I thought the plural of "un" and "une" was " des", but the video link example says it is "de". Is that correct?

Asked 10 months ago
CécileKwiziq team memberCorrect answer

Hi Friend, 

If you mean in 'de beaux arbres'  -

Take a look at the following Kwiziq lesson which will illustrate this little rule -

https://french.kwiziq.com/revision/grammar/use-de-d-instead-of-des-in-front-of-adjectives-preceding-nouns-partitive-article

Hope this helps!

FriendC1Kwiziq community member

Merci! Wow, I've been using "des" in front of adjectives for years. Very embarrassing.

I thought the plural of "un" and "une" was " des", but the video link example says it is "de". Is that correct?

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BlixC1Kwiziq community member

Un vrai plaisir

Asked 1 year ago
BlixC1Kwiziq community member
I retract my question.

Un vrai plaisir

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MelodyB2Kwiziq Q&A regular contributor

Vrai vs. faux

I think it would be helpful to point out in this lesson that vrai vs. faux do not behave (placement) in the same was as other opposites such as grand/petit, bon/mauvais etc.
Asked 3 years ago
AurélieKwiziq team member
Bonjour Melody ! Could you please clarify what you mean here ? Merci :)
MelodyB2Kwiziq Q&A regular contributor
I was also referencing the lesson Short and common adjectives that go BEFORE nouns (adjective position) It's easy to miss the fact while faux obeys the usual rules, vrai does not. Other opposites do. I made the wrong assumption about vrai/ faux. All I was suggesting was adding this as a link to the current lesson, or noting in the lesson linked above, that vrai and faux to not behave in the same way as other opposites.

Vrai vs. faux

I think it would be helpful to point out in this lesson that vrai vs. faux do not behave (placement) in the same was as other opposites such as grand/petit, bon/mauvais etc.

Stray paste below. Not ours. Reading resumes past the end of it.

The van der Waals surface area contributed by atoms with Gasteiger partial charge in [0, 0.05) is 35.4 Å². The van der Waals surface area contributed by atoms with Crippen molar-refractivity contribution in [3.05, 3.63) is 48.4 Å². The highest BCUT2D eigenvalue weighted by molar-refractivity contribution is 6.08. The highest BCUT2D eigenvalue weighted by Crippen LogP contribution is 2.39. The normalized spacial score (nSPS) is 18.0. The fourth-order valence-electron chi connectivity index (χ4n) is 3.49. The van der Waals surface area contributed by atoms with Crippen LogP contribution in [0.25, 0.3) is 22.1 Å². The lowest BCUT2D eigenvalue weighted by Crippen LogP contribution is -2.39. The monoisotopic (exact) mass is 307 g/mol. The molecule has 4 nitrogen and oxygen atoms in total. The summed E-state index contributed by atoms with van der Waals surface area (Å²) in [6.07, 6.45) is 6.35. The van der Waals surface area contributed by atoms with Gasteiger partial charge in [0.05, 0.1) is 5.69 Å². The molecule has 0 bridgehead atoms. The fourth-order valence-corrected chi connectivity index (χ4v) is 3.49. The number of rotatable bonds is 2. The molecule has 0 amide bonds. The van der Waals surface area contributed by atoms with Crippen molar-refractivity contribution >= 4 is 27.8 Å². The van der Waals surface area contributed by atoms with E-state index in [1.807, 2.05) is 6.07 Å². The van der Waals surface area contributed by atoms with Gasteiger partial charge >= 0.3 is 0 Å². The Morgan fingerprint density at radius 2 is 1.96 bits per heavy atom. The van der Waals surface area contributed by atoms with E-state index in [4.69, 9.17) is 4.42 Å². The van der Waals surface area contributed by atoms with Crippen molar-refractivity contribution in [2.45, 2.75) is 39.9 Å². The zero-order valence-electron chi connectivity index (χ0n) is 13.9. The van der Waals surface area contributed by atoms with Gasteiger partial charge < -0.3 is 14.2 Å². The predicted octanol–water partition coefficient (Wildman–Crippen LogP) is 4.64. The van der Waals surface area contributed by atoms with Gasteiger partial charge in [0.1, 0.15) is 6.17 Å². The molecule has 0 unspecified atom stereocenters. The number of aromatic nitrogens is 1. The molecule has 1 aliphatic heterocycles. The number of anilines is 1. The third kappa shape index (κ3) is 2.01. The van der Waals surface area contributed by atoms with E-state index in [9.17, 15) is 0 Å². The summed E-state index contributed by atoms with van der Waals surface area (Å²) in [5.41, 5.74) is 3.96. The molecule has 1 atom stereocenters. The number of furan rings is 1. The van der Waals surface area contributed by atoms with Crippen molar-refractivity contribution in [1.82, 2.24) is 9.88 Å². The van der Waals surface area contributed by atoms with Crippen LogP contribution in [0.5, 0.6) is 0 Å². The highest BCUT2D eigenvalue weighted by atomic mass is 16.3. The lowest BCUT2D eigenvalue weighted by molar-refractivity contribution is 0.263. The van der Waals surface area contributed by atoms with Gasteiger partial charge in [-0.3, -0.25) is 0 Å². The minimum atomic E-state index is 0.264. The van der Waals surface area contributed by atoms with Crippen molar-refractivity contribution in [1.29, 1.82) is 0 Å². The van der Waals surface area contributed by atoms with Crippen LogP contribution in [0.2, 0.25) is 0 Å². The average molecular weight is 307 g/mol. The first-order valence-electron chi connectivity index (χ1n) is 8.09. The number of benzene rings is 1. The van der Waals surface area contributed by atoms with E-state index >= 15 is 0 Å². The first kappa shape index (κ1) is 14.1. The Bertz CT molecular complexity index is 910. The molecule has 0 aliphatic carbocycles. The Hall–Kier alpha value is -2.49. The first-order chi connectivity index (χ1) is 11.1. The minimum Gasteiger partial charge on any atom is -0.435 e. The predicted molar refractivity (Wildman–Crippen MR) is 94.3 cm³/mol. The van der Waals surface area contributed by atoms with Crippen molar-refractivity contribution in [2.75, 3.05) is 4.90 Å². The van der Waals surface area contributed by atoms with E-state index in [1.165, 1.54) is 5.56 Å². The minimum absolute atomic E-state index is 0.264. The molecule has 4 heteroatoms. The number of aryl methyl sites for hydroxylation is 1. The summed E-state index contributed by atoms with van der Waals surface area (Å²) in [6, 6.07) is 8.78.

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JoakimC1Kwiziq Q&A regular contributor

Translation

I'm reading "seul sur Mars" (originally in English). The protagonist is testing that his equipment can clean air properly: "D’accord, ce n’est pas un vrai test, car je ne suis pas à l’intérieur à consommer de l’oxygène et produire du CO2". If understand this lesson properly, a better translation would be "ce n'est pas un test vrai" ?
Asked 3 years ago
AurélieKwiziq team member
Bonjour Joakim ! First of all, well done! That's quite a challenge! As for "vrai", the nuance of position is more complicated than this. As I told you before, generally speaking, a lot of adjectives can be used either before or after the noun. Used "after", adjectives' meaning is more literal, objective or based on neutral observation (thus "vrai" meaning "true/real" in an objective manner there), whereas used "before", adjectives take on more of a subjective, figurative or based on opinion meaning ("vrai" expressing more of an opinion of something = "a real man"). So while "un test vrai" would sound very neutral, using "un vrai test" here is also perfectly acceptable, and brings a extra "value" layer to the expression: "a test worthy of that name".

Translation

I'm reading "seul sur Mars" (originally in English). The protagonist is testing that his equipment can clean air properly: "D’accord, ce n’est pas un vrai test, car je ne suis pas à l’intérieur à consommer de l’oxygène et produire du CO2". If understand this lesson properly, a better translation would be "ce n'est pas un test vrai" ?

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JohnB2Kwiziq Q&A regular contributor

true story = real story?

This one is a bit hard to distinguish since isn't a real story a true story? When we say it's quite a story, it means it's an elaborate, interesting story, right?
Asked 3 years ago
AurélieKwiziq team member
Bonjour John ! We completely agreed with$your suggestions, and edited the lesson accordingly! Merci et à bientôt !
KatieC1Kwiziq community member
Following your comments here, shouldn't the title of the lesson also be changed to reflect your edits? As such: Adjectives That Change Meaning According to Position - vrai (quite, elaborate, interesting / real, true)

true story = real story?

This one is a bit hard to distinguish since isn't a real story a true story? When we say it's quite a story, it means it's an elaborate, interesting story, right?